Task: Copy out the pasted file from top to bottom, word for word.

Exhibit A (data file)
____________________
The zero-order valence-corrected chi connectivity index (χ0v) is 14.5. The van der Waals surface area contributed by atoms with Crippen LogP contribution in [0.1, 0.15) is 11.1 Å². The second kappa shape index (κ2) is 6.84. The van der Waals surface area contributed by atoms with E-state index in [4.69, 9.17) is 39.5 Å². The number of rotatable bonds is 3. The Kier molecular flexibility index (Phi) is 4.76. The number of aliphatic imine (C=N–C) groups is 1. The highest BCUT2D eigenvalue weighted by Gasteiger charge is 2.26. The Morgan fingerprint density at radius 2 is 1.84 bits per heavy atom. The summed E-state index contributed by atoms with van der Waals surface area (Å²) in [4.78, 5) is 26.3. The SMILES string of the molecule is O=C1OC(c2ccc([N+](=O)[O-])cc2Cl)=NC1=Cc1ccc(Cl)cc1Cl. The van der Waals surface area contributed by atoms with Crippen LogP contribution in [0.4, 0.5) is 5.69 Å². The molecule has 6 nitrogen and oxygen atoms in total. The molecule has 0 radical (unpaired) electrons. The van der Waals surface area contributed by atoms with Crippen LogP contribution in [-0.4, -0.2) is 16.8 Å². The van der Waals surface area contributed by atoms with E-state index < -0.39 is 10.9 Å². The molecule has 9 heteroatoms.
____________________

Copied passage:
The zero-order valence-corrected chi connectivity index (χ0v) is 14.5. The van der Waals surface area contributed by atoms with Crippen LogP contribution in [0.1, 0.15) is 11.1 Å². The second kappa shape index (κ2) is 6.84. The van der Waals surface area contributed by atoms with E-state index in [4.69, 9.17) is 39.5 Å². The number of rotatable bonds is 3. The Kier molecular flexibility index (Phi) is 4.76. The number of aliphatic imine (C=N–C) groups is 1. The highest BCUT2D eigenvalue weighted by Gasteiger charge is 2.26. The Morgan fingerprint density at radius 2 is 1.84 bits per heavy atom. The summed E-state index contributed by atoms with van der Waals surface area (Å²) in [4.78, 5) is 26.3. The SMILES string of the molecule is O=C1OC(c2ccc([N+](=O)[O-])cc2Cl)=NC1=Cc1ccc(Cl)cc1Cl. The van der Waals surface area contributed by atoms with Crippen LogP contribution in [0.4, 0.5) is 5.69 Å². The molecule has 6 nitrogen and oxygen atoms in total. The molecule has 0 radical (unpaired) electrons. The van der Waals surface area contributed by atoms with Crippen LogP contribution in [-0.4, -0.2) is 16.8 Å². The van der Waals surface area contributed by atoms with E-state index < -0.39 is 10.9 Å². The molecule has 9 heteroatoms.